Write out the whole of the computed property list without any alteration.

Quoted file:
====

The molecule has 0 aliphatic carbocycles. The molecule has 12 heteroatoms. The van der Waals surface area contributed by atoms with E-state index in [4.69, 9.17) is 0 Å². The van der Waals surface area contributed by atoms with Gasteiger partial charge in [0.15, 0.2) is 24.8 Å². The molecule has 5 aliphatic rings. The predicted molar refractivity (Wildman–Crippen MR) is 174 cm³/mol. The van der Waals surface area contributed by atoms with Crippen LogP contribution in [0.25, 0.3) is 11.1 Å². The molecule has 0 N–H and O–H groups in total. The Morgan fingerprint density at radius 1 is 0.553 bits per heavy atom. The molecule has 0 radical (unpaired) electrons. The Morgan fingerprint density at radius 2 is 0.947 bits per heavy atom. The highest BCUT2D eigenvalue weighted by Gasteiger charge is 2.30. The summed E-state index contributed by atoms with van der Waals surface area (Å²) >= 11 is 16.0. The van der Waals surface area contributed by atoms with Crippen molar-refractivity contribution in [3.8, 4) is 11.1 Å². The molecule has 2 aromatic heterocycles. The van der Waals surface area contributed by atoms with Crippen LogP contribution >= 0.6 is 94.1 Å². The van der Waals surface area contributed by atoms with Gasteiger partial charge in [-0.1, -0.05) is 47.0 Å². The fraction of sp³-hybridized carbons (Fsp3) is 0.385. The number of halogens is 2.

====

The molecule has 0 aliphatic carbocycles. The molecule has 12 heteroatoms. The van der Waals surface area contributed by atoms with E-state index in [4.69, 9.17) is 0 Å². The van der Waals surface area contributed by atoms with Gasteiger partial charge in [0.15, 0.2) is 24.8 Å². The molecule has 5 aliphatic rings. The predicted molar refractivity (Wildman–Crippen MR) is 174 cm³/mol. The van der Waals surface area contributed by atoms with Crippen LogP contribution in [0.25, 0.3) is 11.1 Å². The molecule has 0 N–H and O–H groups in total. The Morgan fingerprint density at radius 1 is 0.553 bits per heavy atom. The molecule has 0 radical (unpaired) electrons. The Morgan fingerprint density at radius 2 is 0.947 bits per heavy atom. The highest BCUT2D eigenvalue weighted by Gasteiger charge is 2.30. The summed E-state index contributed by atoms with van der Waals surface area (Å²) >= 11 is 16.0. The van der Waals surface area contributed by atoms with Crippen molar-refractivity contribution in [3.8, 4) is 11.1 Å². The molecule has 2 aromatic heterocycles. The van der Waals surface area contributed by atoms with Crippen LogP contribution >= 0.6 is 94.1 Å². The van der Waals surface area contributed by atoms with Gasteiger partial charge in [-0.1, -0.05) is 47.0 Å². The fraction of sp³-hybridized carbons (Fsp3) is 0.385. The number of halogens is 2.